The online Census system was hosted by IBM under contract to the ABS and the DDoS attack should not have been able to disrupt the system. Despite extensive planning and preparation by the ABS for the 2016 Census this risk was not adequately addressed by IBM and the ABS will be more comprehensive in its management of risk in the future. However, once the system had been affected, the ABS took the precaution of closing the online Census form to safeguard and to protect data already submitted, protect the system from further incidents, and minimise disruption on the Australian public by ensuring reliable service." (From Page 4).
- "On the night of 9 August 2016 (Census night) the online Census, hosted by IBM, was subject to a Distributed Denial of Service (DDoS) attack that was not unusual and was anticipated, which affected the Census application system. This was not due to load from legitimate Census submissions, which at the time of the attack were running in line with ABS projections and well within the design load for the system. Around the same time, an unusual spike in outbound traffic was observed in the monitoring systems. These two events led to the closure of the online Census submission to the Australian public until the afternoon of 11 August 2016. While this caused inconvenience, protecting the information of Australians was the ABS’s highest priority and Census information was never compromised.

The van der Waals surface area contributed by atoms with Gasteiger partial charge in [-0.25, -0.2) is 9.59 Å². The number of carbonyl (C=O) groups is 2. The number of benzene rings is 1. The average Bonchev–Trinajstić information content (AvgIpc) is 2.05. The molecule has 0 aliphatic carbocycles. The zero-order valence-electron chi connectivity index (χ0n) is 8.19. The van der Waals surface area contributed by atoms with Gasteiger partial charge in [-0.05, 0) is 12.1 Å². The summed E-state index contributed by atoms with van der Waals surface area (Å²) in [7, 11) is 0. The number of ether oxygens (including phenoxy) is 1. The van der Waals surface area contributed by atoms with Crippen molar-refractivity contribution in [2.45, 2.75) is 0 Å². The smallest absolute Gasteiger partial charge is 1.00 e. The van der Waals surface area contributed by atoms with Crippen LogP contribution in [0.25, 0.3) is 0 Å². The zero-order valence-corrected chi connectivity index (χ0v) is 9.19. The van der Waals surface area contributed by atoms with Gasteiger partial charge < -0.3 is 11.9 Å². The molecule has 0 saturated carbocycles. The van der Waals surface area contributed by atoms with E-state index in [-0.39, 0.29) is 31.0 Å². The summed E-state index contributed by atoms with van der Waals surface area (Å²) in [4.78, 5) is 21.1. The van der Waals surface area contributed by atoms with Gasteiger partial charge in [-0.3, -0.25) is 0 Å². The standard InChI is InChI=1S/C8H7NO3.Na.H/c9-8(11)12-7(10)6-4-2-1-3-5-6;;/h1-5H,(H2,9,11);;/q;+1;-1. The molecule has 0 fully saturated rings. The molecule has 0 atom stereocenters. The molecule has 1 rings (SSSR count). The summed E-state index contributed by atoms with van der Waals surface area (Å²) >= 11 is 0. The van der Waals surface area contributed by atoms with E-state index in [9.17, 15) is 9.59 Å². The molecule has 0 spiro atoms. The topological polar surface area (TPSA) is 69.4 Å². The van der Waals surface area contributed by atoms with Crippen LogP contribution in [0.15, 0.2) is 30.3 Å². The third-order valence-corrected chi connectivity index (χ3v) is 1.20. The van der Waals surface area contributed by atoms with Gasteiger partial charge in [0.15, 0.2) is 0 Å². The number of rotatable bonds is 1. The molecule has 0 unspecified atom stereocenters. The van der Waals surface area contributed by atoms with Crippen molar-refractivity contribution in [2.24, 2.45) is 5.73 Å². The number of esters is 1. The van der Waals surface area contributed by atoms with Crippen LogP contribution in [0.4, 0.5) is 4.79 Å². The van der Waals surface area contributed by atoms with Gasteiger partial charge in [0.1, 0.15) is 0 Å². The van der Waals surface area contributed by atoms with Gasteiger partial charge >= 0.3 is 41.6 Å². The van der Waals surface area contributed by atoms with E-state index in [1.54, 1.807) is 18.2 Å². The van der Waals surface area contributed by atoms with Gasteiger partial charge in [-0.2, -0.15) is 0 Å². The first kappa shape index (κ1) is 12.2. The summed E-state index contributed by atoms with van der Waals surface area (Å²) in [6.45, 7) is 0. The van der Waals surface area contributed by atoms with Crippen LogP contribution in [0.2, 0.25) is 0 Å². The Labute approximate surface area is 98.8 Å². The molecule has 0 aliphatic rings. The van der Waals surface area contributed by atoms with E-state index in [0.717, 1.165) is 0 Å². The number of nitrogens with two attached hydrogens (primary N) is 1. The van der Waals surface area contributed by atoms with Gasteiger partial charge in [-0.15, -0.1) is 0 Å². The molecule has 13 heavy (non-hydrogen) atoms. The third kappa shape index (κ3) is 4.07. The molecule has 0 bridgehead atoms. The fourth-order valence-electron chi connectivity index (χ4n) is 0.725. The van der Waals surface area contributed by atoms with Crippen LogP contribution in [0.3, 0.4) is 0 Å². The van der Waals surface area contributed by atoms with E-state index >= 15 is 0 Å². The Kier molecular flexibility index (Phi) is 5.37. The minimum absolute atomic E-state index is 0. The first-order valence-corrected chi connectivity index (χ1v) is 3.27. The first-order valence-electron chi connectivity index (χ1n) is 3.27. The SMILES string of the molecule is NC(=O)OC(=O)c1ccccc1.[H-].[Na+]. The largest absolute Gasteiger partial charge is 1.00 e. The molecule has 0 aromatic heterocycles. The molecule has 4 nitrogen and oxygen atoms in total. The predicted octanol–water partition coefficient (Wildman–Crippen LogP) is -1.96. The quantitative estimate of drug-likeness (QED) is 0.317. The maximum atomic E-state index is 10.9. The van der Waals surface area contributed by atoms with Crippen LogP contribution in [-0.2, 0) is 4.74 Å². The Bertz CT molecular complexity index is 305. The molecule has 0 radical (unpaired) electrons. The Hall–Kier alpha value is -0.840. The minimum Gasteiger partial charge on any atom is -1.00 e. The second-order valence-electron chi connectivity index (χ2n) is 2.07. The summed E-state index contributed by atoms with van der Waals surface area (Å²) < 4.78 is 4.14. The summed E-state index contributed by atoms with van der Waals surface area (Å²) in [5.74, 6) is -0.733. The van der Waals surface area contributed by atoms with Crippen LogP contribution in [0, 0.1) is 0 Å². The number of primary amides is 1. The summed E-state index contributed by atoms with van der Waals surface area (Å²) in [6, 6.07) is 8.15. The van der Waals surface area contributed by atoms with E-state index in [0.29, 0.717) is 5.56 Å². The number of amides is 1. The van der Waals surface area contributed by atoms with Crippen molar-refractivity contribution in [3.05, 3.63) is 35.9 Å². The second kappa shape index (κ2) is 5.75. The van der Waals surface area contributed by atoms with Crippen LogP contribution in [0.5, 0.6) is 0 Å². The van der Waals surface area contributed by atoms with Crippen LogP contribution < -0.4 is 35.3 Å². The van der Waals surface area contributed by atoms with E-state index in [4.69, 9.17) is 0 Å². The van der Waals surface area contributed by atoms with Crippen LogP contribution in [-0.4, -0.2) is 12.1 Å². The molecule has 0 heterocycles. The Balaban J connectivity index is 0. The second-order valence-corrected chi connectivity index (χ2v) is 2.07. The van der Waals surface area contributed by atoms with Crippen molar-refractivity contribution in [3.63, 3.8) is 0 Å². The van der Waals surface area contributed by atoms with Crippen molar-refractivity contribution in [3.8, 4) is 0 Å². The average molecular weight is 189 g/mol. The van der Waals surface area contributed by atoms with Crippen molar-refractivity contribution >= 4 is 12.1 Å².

"The online Census DDoS attack of 9 August 2016 was against an IBM system not an ABS one. See Section 9 for further details." (From Page 7)
Monday, September 26, 2016
ABS Tries to Blame IBM for 2016 Census Problems
In its 123 page submission to the 2016 Census Senate Inquiry, the Australian Bureau of Statistics (ABS) seeks to blame IBM for the failure of the system on Census night. Similarly, in the case of "Maguire v Sydney Organising Committee for the Olympic Games (2000)", SOCOG sought to deflect responsibility for defects in its web site to the contractor, IBM. However, this was rejected and SOCOG, not the contractor, was found responsible. In that case SOCOG was a temporary organization set up just to run the Sydney Olympics, with limited experience. In contrast, the ABS has decades of experience in statistical collection using IT systems and cannot credibly transfer responsibility to IBM. I teach IT Ethics to university students and the 2016 Census will become a useful case study on professional responsibility.